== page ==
I have now answered 29,111 questions since March 10, 2014.
I have now answered 29,111 questions since March 10, 2014.
My unusual questions for the week:
“Do those of you who work on Catalina Island go back to the mainland every night and return early the next morning?”
“Where does the boat leave for California?”
“Are any of you who live here U.S. citizens?”
“Do you have flush toilets on the Island?”
“Where is the ocean and where is Avalon?”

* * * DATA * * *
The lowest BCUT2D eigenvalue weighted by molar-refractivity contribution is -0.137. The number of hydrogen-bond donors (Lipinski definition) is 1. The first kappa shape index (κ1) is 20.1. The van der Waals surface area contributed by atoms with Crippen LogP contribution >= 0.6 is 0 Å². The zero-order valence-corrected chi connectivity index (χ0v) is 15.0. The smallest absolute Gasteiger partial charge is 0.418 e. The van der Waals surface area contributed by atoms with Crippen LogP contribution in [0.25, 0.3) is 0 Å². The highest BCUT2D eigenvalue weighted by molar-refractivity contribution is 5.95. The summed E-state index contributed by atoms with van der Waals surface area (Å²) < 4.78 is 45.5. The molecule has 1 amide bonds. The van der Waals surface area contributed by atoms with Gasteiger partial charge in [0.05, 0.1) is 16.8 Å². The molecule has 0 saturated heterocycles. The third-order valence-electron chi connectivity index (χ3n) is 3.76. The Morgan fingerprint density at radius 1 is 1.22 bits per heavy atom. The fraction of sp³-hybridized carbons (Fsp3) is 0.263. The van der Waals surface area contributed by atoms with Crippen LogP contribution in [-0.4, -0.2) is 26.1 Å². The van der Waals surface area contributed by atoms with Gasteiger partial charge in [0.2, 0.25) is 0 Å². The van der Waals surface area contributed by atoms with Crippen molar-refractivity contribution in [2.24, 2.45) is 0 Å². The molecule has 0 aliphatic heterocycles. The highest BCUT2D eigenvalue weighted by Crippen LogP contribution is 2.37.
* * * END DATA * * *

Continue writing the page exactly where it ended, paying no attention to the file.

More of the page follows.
In the good ol’ summertime on Catalina Island: now that summer is officially here, I thought it would be both nostalgic and educational to explain how summers were enjoyed from in ‘50s and ‘60s. Summer jobs for young people were limited only by their imagination. Some carried suit cases in their little red wagons, or rickshaws (I had one) to the hotels and homes in Avalon, when the passengers disembarked from the boats and seaplanes. I would normally charge 25cents/bag, but others would do it “comp” and simply accepted tips (they tended to do a lot better this way). For the adventurous and those wanting to bring in the big bucks (sometimes I made $15/day), diving for coins when the S. S. Catalina and the Blanche W boats came in was the choice. Generally the less skilled swimmers would dive in the shallower waters on the South/East side of the Steamer Pier (approximately where the Blue Water Avalon, is now located, 306 Crescent), for the Blanche. The better swimmers would dive on the North/West side and I did from the age of 6-13 (1953-60). As the ship would come within view of the Avalon, Miss Catalina speedboats would go out to meet them with their sirens blazing. They were generally driven by Doug Bombard or Rudy Piltch. When I felt in the mood, I would water ski around the steamer, which was exciting, but stupid! With the wake the Big White Steamer would make the time it would take to be picked up if/when I fell off the skis, I was really taking a major risk of being hurt or worse. When diving for coins, we would normally wait for the Catalina to arrive at noon and then dive off the seawall and start yelling, “Throw a coin! Let’s see some silver!” It normally took an hour for all of the passengers to leave the ship as some stayed behind simply to watch us perform. This performance was repeated when the ship would leave around 4 pm. We would start diving at 3. At the foot of the pier, “Duke” Fishman would lead hundreds of locals and tourists in this greeting ritual of the 2,000 passengers with “Hi, neighbor, what’s cookin? Bacon, wanna strip?” (definitely no PC in those days), along with Avalon and any other songs and questionable comments that he had added to his repertoire since he started doing this in the late 1930s. There were “hawkers” who represented the different hotels. Carl Bailey, “Mr. Big” (6 feet 7 inches), would interview some of those coming off the ship who knew that their family was anxious to know if they had made the long voyage (2 1/2 hours) safely. They were able to hear their loved ones voices over KBIG radio.